AAM, Biosimilars Council applaud FDA’s release of enhanced Purple Book

Sandra Levy
Senior Editor
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The Food and Drug Administration on Monday debuted the first version of its searchable online database of biological product information, known as the Purple Book.

The database, which builds on previous PDF lists of biological products, will enable easier searches and includes information on product names, both proprietary and proper, the type of biologics license application, or BLA, that was submitted; strength of the biologic; dosage form; product presentation; license status; BLA number; and approval date.

The Association for Accessible Medicines and the Biosimilars Council applauded the FDA’s action, stating that it will continue to call on policymakers to support legislation that would require all patents for the reference biologic to be listed in the Purple Book.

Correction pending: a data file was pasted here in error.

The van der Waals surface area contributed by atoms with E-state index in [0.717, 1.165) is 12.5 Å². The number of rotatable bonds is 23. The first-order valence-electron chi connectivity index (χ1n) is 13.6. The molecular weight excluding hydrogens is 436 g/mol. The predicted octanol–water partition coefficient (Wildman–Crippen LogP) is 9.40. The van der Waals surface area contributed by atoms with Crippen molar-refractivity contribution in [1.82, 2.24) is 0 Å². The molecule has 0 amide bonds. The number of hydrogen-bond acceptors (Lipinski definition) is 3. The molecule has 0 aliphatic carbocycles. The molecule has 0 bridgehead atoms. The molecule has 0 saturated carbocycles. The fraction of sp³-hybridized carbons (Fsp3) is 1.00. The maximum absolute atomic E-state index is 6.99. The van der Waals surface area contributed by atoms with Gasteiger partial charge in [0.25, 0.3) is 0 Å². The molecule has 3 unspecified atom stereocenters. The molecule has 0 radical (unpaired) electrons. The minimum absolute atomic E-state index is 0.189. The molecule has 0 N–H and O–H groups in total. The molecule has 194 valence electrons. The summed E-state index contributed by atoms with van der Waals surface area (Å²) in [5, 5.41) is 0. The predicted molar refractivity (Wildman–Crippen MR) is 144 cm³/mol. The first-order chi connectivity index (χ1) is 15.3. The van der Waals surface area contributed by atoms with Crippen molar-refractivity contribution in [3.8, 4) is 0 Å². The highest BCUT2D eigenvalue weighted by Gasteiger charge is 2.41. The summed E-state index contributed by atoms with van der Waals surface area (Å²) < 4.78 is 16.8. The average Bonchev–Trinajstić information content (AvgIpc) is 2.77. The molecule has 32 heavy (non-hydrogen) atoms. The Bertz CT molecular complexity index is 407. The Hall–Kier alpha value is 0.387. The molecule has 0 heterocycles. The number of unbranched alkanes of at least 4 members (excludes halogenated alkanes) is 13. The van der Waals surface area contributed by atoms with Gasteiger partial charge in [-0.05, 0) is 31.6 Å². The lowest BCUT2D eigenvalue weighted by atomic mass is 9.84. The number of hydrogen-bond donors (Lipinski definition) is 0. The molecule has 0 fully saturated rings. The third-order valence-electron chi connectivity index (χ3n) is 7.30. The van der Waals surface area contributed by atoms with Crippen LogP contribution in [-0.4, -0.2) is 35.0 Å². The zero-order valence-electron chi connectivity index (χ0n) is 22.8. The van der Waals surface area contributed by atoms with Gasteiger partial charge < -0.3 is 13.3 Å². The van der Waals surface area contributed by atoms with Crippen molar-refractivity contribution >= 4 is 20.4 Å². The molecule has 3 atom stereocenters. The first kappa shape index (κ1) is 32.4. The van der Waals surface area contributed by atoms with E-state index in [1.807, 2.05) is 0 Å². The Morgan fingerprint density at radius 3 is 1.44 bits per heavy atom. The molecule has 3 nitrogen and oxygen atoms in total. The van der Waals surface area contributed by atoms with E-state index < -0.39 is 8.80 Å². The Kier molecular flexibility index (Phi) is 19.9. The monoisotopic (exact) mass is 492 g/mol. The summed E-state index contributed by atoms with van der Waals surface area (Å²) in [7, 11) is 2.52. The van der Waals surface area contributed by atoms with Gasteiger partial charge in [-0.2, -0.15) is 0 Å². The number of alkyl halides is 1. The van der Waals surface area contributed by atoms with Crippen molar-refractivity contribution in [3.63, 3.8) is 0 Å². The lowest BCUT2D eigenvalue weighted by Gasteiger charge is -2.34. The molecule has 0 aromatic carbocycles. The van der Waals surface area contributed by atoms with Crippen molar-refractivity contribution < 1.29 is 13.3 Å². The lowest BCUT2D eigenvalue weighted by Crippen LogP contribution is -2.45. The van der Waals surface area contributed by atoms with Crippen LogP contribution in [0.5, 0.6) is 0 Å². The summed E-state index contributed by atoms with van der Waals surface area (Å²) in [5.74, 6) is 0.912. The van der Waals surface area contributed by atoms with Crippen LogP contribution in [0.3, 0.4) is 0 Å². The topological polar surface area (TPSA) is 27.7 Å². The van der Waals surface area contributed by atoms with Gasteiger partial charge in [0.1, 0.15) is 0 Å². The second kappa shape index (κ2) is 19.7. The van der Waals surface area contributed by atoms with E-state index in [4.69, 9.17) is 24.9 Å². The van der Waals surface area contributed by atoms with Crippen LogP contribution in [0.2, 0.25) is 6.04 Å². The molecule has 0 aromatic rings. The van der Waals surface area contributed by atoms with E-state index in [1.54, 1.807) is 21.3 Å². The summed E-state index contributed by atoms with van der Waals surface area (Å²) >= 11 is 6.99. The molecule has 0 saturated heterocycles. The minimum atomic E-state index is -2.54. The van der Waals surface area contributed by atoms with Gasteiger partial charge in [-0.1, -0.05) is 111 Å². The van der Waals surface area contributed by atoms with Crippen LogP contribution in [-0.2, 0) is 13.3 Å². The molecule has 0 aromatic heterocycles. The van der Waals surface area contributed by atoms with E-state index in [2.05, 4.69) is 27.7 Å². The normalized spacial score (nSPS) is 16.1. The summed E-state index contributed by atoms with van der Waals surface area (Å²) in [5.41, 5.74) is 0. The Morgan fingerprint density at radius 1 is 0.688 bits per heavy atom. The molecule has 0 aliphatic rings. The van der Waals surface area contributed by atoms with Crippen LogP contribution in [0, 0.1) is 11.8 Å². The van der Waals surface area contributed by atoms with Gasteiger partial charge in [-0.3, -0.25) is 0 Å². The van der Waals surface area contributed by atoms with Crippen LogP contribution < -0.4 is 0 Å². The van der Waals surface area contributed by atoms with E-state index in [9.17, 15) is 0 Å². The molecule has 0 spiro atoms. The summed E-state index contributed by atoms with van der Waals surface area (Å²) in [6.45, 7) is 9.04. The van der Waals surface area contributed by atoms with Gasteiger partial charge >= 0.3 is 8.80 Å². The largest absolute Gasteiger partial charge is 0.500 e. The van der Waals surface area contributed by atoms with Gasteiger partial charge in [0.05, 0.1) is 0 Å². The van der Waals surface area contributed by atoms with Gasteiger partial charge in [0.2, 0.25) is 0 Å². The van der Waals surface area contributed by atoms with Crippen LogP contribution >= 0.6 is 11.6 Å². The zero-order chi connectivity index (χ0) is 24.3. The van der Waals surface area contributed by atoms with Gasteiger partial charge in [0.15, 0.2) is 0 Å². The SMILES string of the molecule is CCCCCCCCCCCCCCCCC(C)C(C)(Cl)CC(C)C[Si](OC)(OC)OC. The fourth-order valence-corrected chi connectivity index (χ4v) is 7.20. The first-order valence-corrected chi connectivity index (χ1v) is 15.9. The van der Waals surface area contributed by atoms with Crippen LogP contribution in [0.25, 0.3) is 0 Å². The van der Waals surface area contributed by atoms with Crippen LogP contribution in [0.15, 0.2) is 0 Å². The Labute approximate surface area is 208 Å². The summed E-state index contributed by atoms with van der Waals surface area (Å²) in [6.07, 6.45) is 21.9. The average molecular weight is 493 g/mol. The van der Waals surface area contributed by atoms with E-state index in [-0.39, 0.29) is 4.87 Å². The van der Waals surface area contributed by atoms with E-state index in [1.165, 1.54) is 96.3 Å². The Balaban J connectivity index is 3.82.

"Today’s FDA action to enhance the Purple Book is a boon to those seeking to bring biosimilars to America’s patients," said Christine Simmon, executive director, of the Biosimilars Council. “This update creates a single searchable electronic database that identifies each biosimilar and interchangeable biologic with its reference product, increasing transparency for patients, providers, payers, manufacturers and other stakeholders.” 

Simmon added that by increasing the utility of the Purple Book, the agency is helping to close both educational and regulatory gaps that will foster patient access to FDA-approved biosimilars and increase their utilization to lower prescription drug costs. For example, the Biologic Patent Transparency Act (S. 659), a bipartisan bill sponsored by Sens. Susan Collins and Tim Kaine, would increase market-based competition for biologics by helping biosimilar makers cut through patent thickets that delay biosimilars from coming to the market. 

“We look forward to providing formal public comments to the docket to inform the next phases of development," she said.